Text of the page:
The English have always been intrepid travelers, and for hundreds of years, they have eagerly crossed the Channel in search of the enlightenment, entertainment, and edification to be found on the Continent. The 18th c is the heyday of the famous "Grand Tours", that final finishing touch to a young gentleman's education, and not even the hazards of the Revolutionary and Napoleonic Wars could keep the determined tourist in Britain.
One of the more famous travelers of this era was a lawyer-poet-travel-writer named Sir John Carr (1772-1832.) Undeterred by inconvenient current events, he traveled widely throughout Europe in the early 19th c. and wrote a series of travel books that documented his journeys. The books were popular, and sufficiently influential to earn him a knighthood from the Duke of Bedford in Dublin in 1806. Styles in writing change, however, and while his detailed descriptions remain interesting, it's also painfully clear that he believed that no noun or verb should go unmodified, ever, ever.
Still, where else would we find this description of the tattered remains Marie-Antoinette's Petit Trianon at Versailles, which Carr visited less than a decade after her death? This excerpt and the illustration, above, are both from The Stranger in France, published in 1803 – and, if you'd like to read more, it's available on-line free as a Project Gutenberg Ebook here.
"I approached, with increased delight, the enchanting little palace and grounds of the late queen, distant from Versailles about two miles, called the Petit Trianon, to which she very justly gave the appellation of her "little Palace of Taste." Here, fatigued with the splendours of royalty, she threw aside all its appearances, and gave herself up to the elegant pleasures of rural life. It is a princely establishment in miniature. It consists of a small palace, a chapel, an opera house, out offices and stables, a little park, and pleasure grounds; the later of which are still charming, although the fascinating eye, and tasteful hand of their lovely but too volatile mistress, no longer pervade, cherish, and direct their growth and beauty. By that reverse of fortune, which the revolution has familiarized, the Petit Trianon is let out by the government to a restauranteur. All the rooms but one in this house were preoccupied, on the day of our visit in consequence of which we were obliged to dine in the former little bed room of the queen, where, like the Idalian goddess [Venus], she used to sleep in a suspended basket of roses. The apertures in the ceiling and wainscot, to which the elegant furniture of this little room of repose had once adhere, are still visible.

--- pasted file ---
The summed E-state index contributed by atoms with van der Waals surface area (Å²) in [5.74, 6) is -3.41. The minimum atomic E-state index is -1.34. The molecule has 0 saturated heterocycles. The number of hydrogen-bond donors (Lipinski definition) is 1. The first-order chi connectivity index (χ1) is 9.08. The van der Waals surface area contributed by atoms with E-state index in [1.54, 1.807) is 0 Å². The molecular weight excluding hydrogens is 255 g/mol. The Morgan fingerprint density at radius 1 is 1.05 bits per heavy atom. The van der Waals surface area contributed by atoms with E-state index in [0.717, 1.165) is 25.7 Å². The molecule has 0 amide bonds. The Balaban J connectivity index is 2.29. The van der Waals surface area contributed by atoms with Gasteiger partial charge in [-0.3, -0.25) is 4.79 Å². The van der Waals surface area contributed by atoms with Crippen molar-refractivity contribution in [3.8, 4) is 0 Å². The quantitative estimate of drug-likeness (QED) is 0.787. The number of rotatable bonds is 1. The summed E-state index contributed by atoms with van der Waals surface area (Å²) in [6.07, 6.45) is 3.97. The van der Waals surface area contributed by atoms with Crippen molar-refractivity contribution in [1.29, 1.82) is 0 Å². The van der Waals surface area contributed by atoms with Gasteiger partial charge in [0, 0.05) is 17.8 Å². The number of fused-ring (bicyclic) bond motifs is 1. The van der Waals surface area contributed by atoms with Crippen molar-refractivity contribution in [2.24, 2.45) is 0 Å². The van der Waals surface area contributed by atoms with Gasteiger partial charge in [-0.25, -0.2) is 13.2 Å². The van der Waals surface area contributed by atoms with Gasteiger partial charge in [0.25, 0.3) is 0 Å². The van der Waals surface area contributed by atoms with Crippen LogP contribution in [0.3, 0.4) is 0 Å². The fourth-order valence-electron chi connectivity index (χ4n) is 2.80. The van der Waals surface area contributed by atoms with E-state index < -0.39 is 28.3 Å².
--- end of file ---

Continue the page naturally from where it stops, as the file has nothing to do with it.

"After dinner, we hastened through our coffee, and proceeded to the gardens. After winding through gravelled walks, embowered by the most exquisite and costly shrubs, we entered the elegant temple of Cupid, from which the little favourite of mankind had been unwillingly, and rudely expelled, as appeared by the fragments of his pedestal.
"Thy wrongs little god! shall be revenged by thy fair friend Pity. Those who treated thee thus, shall suffer in their turn, and she shall not console them!...."
Above: Ruins of the Queen's Farm-house in the Petit Trianon, Engraving in aqua tint of sketch, published in The Stranger in France, 1803